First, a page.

How to Get a One-Star Rating

You all know that I love to tell tales about my retail and other experiences, right? This one’s a doozy…

Because I am the best wife ever, I got my husband a snowboarding trip for Christmas this year. In preparing for the trip he discovered that he needed new snowboarding boots. We happen to live in an abundant retail paradise with no fewer than three sporting goods stores within two miles of each other, so we figured we were golden—we’d load up the girls, go buy some boots, and head out to a late dinner. I won’t name names here; (rhymes with Click’s and Mort’s Authoriny) were a disaster. I am not going to recap all the horrors that ensued, I am simply going to encapsulate ways that, if you have the will, you can really scare off customers, alienate potential new customers, and guarantee that your bricks and mortar presence come into immediate danger of extinction. These are in no particular order.

  1. Ignore new customers all together. You are so engrossed in the conversation that you and three of your coworkers are having that you couldn’t possibly be bothered to acknowledge the existence of someone who has money in his pocket and is ready to give it to you. Smooth.
  2. The layout of your store should make no sense. Winter gear next to golf stuff. Racquetball rackets next to energy bars. Your space looks like it was designed and is maintained by monkeys. And that is really not fair to monkeys. I know a few with a real flair for design.
  3. Under no circumstances should your signage be accurate, consistent, or reflect what is on the actual shelf. Even better, when the client reluctantly brings something to the counter, you should tell them that not only is it not on clearance as the signage suggests, but that the item is actually scanning higher than the printed manufacturer’s suggested price. But you’ll offer to do the client a huge favor and honor the price printed on the box. You are a swell guy and a shrewd businessman!
  4. This one is vital. You MUST act like not only do you not need or want anyone’s business; you should actively behave as if to repel anyone with a legitimate need or money to spend. Bonus points to you if you print out fliers directing your clients to on-line retailers, or your competent competition like REI (who by the way is 30 minutes away and twice as expensive)

And next week we will pick up where I am leaving off with REI, and how to score a five-star rating while charging twice as much.

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Comments
  • aspireforbill

    Man, am I glad to know that somebody else has bad customer service experiences! Kelly, I thought I was ground zero for this kind of thing. Does Mass know that you went through all of this just be the best wife ever?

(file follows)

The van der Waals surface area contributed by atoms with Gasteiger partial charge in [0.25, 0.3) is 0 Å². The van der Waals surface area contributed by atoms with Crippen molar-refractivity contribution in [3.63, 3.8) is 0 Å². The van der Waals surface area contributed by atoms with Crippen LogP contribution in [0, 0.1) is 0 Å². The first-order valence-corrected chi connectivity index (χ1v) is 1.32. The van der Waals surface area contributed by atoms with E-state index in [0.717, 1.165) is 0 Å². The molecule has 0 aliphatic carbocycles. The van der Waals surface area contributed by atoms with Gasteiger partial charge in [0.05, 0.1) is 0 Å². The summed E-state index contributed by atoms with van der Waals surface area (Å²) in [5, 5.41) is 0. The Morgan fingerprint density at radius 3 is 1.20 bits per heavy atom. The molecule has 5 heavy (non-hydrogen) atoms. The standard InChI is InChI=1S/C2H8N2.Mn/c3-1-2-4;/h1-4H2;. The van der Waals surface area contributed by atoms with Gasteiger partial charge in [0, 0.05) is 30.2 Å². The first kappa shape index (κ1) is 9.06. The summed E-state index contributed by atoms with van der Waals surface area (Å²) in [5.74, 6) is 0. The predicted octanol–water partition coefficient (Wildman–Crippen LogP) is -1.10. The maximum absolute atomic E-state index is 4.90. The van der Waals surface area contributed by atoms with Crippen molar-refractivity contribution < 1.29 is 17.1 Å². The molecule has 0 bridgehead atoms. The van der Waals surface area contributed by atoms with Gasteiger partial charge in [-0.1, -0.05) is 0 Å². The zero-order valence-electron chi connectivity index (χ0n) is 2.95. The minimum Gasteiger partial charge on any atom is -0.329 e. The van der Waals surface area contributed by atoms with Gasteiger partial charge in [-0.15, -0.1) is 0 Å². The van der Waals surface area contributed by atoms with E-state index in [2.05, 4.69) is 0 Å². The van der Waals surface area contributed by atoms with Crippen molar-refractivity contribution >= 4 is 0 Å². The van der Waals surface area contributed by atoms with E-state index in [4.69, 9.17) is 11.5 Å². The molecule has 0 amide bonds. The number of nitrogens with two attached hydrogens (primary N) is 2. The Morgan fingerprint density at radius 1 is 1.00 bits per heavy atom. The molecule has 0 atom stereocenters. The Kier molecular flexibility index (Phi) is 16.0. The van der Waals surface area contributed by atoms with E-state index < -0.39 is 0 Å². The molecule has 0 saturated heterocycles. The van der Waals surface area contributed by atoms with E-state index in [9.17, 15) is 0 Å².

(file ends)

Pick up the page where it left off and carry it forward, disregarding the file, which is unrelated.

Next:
• Kevin Keane

    Great post Kelly !

    And as we have the two thinly veiled sports retailers in my burg too, I know exactly of what you write (and made me laugh in the reading too!)

    As more printers come to grips with w2p and the perils of e-commerce or even mobile commerce, I think they may have to start to pay closer attention to the retail mindset. If they have a company Facebook page for example, they will likely have to make sure someone monitors it 24 / 7 to handle with grace and aplomb the occasional brickbats that will come.

    Even something like a post on a comment wall like this one needs watching. Yesterday I ran across a Linked In discussion thread that seemed to start off innocently enough but then it turns into a very mean screed against Braden-Sutphin Ink – I am going to send it to Jim Leitch, CEO, as I think he needs to know about it and handle it as he will.

    On Tuesday I saw that Publishing Executive magazine was enlivening their February print edition with Layar’s Augmented Reality. The blurb ( on a Board identical to this one) was well written, enticing, and referenced a link to a Pinterest page where you could learn more about the creative process of using A/R, and it referenced a link to a video of the editor talking about the process and how it can help magazines.

    The Pinterest link works fine, but it doesn’t have the video, so I posted a glowing attaboy statement in a comment box just like this one, and asked if some one could tell me where to find the video as I wanted to share both the blurb, the Pinterest page link and the video on my social networks — so far no reply, and I get that folks are busy, but this is why at the Vision 3 Summit a year ago, I asked how many print company honchos had a chief social media officer ( maybe 2 did) and I forecast that in a years time, more and more printers will see that they have to monitor the face of their firm, they have to think like a retailer, police the storefront, wash the virtual windows, see what folks are saying about you both positive and negative and respond.

    It’s a new cost burden, but if you don’t mind the internet image, well at what cost?

    My 2 cents, can’t wait for the REI installment! Good on ya, Wife of the Century!